Houston Dentistry Magazine Volume 1 Issue 1 - Page 16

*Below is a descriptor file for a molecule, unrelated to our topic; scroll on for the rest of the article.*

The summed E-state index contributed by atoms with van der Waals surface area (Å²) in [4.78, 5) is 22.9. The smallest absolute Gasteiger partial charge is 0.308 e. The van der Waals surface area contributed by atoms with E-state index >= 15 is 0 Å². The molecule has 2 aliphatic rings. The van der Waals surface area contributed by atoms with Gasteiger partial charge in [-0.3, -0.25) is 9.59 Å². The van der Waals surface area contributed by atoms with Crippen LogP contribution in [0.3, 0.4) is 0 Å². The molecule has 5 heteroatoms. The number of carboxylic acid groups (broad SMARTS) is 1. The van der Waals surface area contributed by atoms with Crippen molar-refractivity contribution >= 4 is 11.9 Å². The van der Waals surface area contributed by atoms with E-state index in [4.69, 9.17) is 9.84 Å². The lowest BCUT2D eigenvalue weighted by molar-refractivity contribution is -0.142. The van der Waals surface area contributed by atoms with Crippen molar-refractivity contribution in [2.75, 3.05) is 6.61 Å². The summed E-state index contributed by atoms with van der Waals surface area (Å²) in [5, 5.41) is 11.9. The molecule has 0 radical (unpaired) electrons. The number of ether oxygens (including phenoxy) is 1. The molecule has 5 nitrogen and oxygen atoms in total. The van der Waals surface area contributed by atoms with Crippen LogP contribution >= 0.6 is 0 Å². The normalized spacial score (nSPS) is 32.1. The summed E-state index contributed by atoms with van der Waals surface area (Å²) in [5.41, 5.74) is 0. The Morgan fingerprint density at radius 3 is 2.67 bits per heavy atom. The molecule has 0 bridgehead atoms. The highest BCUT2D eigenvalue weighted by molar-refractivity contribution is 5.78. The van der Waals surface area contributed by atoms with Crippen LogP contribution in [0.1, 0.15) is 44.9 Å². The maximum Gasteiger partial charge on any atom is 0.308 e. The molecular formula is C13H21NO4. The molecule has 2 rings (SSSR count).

Are You Prepared for a State Board Complaint? rules and regulations by Kyle Wallace, CIC “So, Kyle, I got a call from a patient and they’re upset that their root canal failed and they want me to pay for an implant and restoration. They’ve threatened a State Board complaint. What do I do?” You can substitute root canal with dozens of other circumstances and you can also insert an element of emotion, primarily fear and anger, but in general this is a question I get asked weekly, sometimes even more than once a week. It’s a good question and needs to be considered carefully. It could also be the very best motivation I can think of to have your patient records complete and in order. We’ll talk more about that later. You’ve sat through countless risk management courses and you’ve certainly been told that orderly records are key to the defense of a malpractice lawsuit. It’s a valid point, but in reality the majority of the disagreements you might have with a patient won’t generate enough damages (dollars) to war- rant the involvement of a plaintiff attorney. If a case won’t generate at least $40,000 in total damages there is little chance of a patient finding an attorney to represent them. If the case appears small, a plaintiff attorney will often refer a would-be client to the State Board to appear helpful and avoid having to send them away empty handed. So, when the patient can’t sue you and you are not willing to give them what they want, the result is often a State Board complaint. Pretty much every dentist I know is willing to bend over backwards to make their patients happy, so when this issue arises, it almost always has to do with an unreasonable expectation on the part of the patient. Malicious or not, it pretty much becomes a shake-down. It’s all about the record When a client asks me some version of the question I began this article with, the conversation turns pretty quickly to the patient re